Billy Zoom gave a little sage wisdom on here- avoid extremes at either end of the fret size spectrum. Stay in the Goldilocks zone.


I like little skinny frets, but all of my guitars have medium frets. I've never changed the frets but wouldn't buy a guitar with large frets.

The strings are 11's or 12's. I've worked pretty hard to develop as light a touch as possible on the fretting hand. I use a three finger technique on the right-hand.

I haven't worn out any frets, I did have a fret issue that needed to be polished on a Gibson, caused by a string with a kink in it. That migrated up and down the fretboard on the G-string. I recommend you experience that, very instructive.

I would be interested in vintage style nickel strings to save frets.

Oh yah, action as low as possible.


I like a very, very low action (1.5mm or approximately 3/64" of an inch at the twelfth fret on the sixth sixth string) with light gauge strings (.009" - .042"). I also do a substantial amount of bending. My fret of preference on a fretboard with a 12" radius (my favorite) is a rather low but wide fret.

I generally have a light touch, but intonation is very important to me and I don't want the fret so tall that if I get a bit ham-handed, the guitar is out of tune.

The frets that came on Rondo SX Furian Tele are by far my favorite of any guitar I own as they are exactly what I described. They look much taller in the picture than they actually are.


I find medium jumbos to be universally the best fret for all my guitars, be they electric, semi hollows, or acoustic. Great for bending, sustain and general intonation. I prefer them more rounded, but the semi flat crowns on my 335 are also great, though not quite as fast as my Tele. The ones on my CCII are essentially perfect. I use a variety of string gauges ranging from 9.5s on the Fender to 12s on my Gibson Tal Farlow and the medium jumbos handle them all perfectly. My action is medium low on all my guitars to allow for both lighter and heavier attack. To me thinner, lower frets simply don't have the connection to the strings or to your fingers to allow the guitars real tone to shine through. They're just too much of a struggle to play. Like the way a 7.5 radius neck is too round for clean bending. Just not right feel for my hands...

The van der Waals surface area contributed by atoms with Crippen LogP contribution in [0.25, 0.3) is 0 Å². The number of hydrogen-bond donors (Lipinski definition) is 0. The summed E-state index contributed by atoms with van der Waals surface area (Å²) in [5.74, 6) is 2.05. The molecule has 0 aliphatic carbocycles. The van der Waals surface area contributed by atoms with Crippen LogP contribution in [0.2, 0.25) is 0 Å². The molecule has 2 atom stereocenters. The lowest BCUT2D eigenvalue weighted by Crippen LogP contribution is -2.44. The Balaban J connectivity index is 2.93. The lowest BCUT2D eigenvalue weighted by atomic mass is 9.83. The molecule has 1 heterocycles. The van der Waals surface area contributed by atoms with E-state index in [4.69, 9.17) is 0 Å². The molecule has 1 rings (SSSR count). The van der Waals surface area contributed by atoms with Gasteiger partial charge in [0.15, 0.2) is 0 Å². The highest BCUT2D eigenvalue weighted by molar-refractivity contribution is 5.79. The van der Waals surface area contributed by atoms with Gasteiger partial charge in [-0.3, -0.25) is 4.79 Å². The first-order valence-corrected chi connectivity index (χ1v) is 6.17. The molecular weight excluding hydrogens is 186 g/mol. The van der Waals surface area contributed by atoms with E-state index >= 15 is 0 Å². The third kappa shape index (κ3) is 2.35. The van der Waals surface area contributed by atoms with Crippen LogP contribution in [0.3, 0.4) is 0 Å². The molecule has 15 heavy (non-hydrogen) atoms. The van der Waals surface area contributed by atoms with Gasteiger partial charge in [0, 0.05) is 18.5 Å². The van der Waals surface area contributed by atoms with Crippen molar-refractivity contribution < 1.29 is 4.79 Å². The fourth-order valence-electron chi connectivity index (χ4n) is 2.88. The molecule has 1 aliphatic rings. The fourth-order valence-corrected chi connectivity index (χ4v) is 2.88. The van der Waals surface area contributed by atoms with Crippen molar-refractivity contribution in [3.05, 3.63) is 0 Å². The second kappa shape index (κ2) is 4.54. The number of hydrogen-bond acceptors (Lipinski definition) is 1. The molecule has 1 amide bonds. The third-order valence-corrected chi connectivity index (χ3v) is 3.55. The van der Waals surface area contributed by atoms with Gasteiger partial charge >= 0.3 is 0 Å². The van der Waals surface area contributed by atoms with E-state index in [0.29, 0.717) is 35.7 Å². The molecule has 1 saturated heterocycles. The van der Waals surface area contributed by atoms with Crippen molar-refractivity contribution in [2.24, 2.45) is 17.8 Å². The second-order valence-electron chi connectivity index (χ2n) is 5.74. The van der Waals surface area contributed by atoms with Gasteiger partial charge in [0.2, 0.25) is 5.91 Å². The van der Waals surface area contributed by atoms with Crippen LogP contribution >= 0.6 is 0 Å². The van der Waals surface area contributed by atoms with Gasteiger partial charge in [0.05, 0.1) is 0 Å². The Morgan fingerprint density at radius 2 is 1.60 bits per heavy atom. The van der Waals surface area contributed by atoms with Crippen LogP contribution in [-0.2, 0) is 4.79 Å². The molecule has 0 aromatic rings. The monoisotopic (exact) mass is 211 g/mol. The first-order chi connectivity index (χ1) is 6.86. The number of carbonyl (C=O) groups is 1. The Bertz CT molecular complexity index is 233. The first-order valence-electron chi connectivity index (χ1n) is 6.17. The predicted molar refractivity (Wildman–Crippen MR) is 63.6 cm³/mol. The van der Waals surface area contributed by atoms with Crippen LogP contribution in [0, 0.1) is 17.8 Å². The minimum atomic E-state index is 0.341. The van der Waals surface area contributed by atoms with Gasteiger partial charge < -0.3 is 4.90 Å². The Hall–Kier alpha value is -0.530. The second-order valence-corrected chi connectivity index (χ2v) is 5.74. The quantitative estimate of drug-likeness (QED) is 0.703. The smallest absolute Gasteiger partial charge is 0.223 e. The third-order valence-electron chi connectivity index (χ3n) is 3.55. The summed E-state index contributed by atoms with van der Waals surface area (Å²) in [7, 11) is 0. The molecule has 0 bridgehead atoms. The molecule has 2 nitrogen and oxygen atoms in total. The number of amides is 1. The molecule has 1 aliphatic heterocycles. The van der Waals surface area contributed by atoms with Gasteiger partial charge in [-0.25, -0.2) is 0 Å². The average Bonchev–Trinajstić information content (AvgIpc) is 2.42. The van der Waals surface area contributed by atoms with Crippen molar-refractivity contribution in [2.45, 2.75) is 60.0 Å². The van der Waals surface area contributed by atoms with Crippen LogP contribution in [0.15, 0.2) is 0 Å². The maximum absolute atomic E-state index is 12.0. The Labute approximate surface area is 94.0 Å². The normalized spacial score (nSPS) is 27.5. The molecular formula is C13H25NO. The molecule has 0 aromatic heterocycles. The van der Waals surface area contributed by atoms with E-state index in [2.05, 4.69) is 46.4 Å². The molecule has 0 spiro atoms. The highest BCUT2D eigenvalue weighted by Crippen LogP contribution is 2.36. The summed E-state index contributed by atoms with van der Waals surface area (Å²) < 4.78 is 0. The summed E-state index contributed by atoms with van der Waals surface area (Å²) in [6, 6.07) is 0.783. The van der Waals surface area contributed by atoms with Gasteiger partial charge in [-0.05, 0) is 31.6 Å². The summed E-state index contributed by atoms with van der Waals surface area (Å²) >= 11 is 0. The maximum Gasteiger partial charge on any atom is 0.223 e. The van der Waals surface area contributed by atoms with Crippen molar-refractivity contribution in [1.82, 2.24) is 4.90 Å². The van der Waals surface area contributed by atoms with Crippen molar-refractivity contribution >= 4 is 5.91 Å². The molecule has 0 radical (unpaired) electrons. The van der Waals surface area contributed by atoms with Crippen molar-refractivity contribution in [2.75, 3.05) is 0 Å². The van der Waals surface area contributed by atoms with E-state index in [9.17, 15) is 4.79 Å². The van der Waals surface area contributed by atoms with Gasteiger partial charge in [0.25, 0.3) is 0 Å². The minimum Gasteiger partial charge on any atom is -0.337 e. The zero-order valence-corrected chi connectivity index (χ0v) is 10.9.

I have both kinds of frets on my Gretsches. My 6120N has fat, medium height frets and is great for rock and blues string bending while also having good sustain. But you do have to be careful with open chords near the nut (like D and E) as the G string like to go sharp if I press down too hard. (I've learned to compensate for this when I play those chords by reducing the tension on the G string with my left hand fingers).

I contrast my 6120 DSW has the vintage frets. I was originally afraid that they wouldn't take bends or sustain very well, but I can bend on them just fine, and the sustain is OK. Having said that, if the opportunity arises to refret, I'd definitely go with a wider fret. For now, it's the DSW for rockabilly and the 6120N for rock and roll.